Washington, DC / London, 25 April 2013, Global Financial Integrity.
This post was originally published on the Global Financial Integrity website.
British PM Endorses Public Registries of Company Ownership to “Break through the Walls of Corporate Secrecy”
France, Germany Also Call for Meaningful End to Anonymous Shell Companies
GFI Urges G8, U.S., EU to Follow Suit
In a major victory for transparency advocates, British Prime Minister David Cameron called on members of the G8 and the European Union Wednesday to “break through the walls of corporate secrecy” that facilitates tax dodging, money laundering, and corruption—endorsing the disclosure of beneficial ownership information in central public registries. Global Financial Integrity (GFI), a Washington, DC-based research and advocacy organization, lauded the statements by Mr. Cameron—included in a letter sent Wednesday to Herman Van Rompuy, President of the European Council—and the organization encouraged the United States, EU, and G8 to follow suit.
“Anonymous shell companies are the most-widely used method for laundering the proceeds of crime, corruption, and tax evasion,” said GFI Director Raymond Baker, a longtime authority on financial crime. “These phantom firms facilitate sex slavery, terrorism, and tax evasion. Central public registries of meaningful corporate ownership information are essential to curtailing these pernicious crimes. We’re thrilled to see Prime Minister Cameron take the lead on this issue. It’s now time for the European Union, the United States, and the G8 to jump on the bandwagon.”
GFI studies estimate that anonymous shell companies and tax haven secrecy facilitate the illegal outflow of roughly $1 trillion from developing countries every year, exacerbating poverty and instability. In addition to the devastating effect on global development, the organization’s rigorous economic research—lead by Dr. Dev Kar, a former senior economist at the IMF—found that tax haven secrecy and anonymous shell companies drained $261 billion from Greece in the lead-up to the European debt crisis, jeopardizing the future of the Euro.
EU Anti-Money Laundering Directive Should Be Amended
“World leaders—particularly Europe—cannot afford to ignore this problem any further, and Mr. Cameron recognizes that. It’s imperative that the European Union amend the draft of the 4th EU Anti-Money Laundering Directive to eliminate anonymous shell companies through central public registries. The time is ripe for the EU to take action; the legislation is still sitting in Committee,” noted Mr. Baker, who testified last month in front of the European Parliament, highlighting the need to amend the proposed Anti-Money Laundering Directive to provide for the disclosure of meaningful corporate ownership information.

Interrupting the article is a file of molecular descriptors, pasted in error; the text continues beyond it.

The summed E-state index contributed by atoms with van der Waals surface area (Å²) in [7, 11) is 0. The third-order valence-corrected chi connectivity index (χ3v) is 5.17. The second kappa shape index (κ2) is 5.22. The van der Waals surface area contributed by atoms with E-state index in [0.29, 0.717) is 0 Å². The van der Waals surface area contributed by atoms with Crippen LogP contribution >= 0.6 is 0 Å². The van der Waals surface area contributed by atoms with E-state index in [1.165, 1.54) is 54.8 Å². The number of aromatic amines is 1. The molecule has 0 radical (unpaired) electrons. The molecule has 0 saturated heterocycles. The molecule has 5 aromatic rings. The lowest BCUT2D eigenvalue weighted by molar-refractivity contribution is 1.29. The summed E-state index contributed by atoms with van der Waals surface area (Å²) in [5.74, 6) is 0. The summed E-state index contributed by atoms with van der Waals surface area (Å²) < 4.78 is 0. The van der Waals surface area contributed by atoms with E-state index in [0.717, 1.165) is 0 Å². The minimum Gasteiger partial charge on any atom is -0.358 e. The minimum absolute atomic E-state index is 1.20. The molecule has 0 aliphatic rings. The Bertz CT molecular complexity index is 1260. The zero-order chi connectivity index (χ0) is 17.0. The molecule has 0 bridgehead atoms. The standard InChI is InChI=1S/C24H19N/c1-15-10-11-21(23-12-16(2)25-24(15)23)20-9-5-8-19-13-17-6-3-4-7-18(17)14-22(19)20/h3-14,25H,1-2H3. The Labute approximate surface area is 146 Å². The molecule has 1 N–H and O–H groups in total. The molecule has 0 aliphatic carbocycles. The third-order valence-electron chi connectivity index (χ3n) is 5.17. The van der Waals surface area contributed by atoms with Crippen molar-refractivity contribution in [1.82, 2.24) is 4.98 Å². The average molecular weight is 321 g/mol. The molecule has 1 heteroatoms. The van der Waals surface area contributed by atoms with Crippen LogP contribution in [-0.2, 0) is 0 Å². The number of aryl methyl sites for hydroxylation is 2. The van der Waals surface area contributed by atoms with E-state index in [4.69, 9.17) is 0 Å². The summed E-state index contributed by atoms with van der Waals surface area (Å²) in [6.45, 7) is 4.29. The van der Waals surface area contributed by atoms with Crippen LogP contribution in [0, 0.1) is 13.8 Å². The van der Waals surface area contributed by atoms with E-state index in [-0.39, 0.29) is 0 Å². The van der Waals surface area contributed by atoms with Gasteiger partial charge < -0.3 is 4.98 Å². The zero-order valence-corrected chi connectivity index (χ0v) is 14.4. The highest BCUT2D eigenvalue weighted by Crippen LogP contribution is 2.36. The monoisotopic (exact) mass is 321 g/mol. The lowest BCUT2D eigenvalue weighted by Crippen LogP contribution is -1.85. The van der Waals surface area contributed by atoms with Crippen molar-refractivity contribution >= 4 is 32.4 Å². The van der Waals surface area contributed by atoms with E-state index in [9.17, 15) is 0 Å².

The Finance Ministers of France and Germany also sent a letter to the European Commission Wednesday urging that the EU’s Anti-Money Laundering Directive be amended to provide for the disclosure of meaningful information about the true owners of companies and trusts, adding to the momentum within Europe to take action on this issue.
“It’s fantastic to see the three largest economies in Europe endorse eliminating anonymous shell companies,” Mr. Baker remarked. “France, Germany, and the UK are demonstrating real leadership. The rest of Europe should join them to put an end to these terrible phantom firms.”
U.S. Loses $150 Billion per Year
Beyond Europe, GFI also called on U.S. President Barack Obama and the U.S. Congress to move forward banning anonymous shell companies.
“Next to Kenya, the United States is the easiest place in the world to open an anonymous shell company,” explained Mr. Baker. “Phantom firms and tax haven secrecy cost American taxpayers $150 billion annually at a time when federal employees are being furloughed and air travelers are facing long delays due to budget cuts. Phantom firms bleed billions of dollars from Medicare, they exacerbate the drug violence along the Mexican border, and they facilitate the sale of countless American children and women into sex slavery.”
A bipartisan piece of legislation, the Incorporation Transparency and Law Enforcement Assistance Act—yet to be introduced into the current Congressional session—would require information on the true, human, “beneficial owner” of each company formed in the United States be made available to law enforcement.
“The incorporation transparency bill is a no-brainer piece of legislation with bipartisan support. Congress should move quickly to pass it upon its introduction,” added Mr. Baker.
UK Shows Leadership
In his letter Wednesday to Mr. Van Rompuy, the British Prime Minister also called for encouraging companies to disclose taxes paid on a country-by-country basis, albeit voluntarily.
“We welcome Mr. Cameron’s nod to country-by-country reporting; disclosing taxes paid on a country-by-country basis will significantly deter abusive tax avoidance by multinational corporations,” Mr. Baker noted. “However, to be truly effective, it must be mandatory.”
Mr. Cameron’s letter came just weeks after the UK announced it would move to crack down on tax haven secrecy by piloting a multilateral system of automatic tax information exchange with the governments of France, Germany, Italy and Spain. In the letter, Mr. Cameron reiterated his intention that this be the new global standard of information exchange, underlining the leadership shown by the UK in aggressively moving to fight tax haven secrecy and illicit financial flows.
“Mr. Cameron and the British people should be commended for their leadership on addressing tax haven secrecy and illicit financial flows,” Mr. Baker commented. “Mr. Cameron is championing these issues as Chair of the G8, as co-chair of the UN High Level Panel on the Post-2015 Development Agenda, and now at the European Union and beyond. It’s fantastic. He’s really proving to be a global trailblazer on these issues.”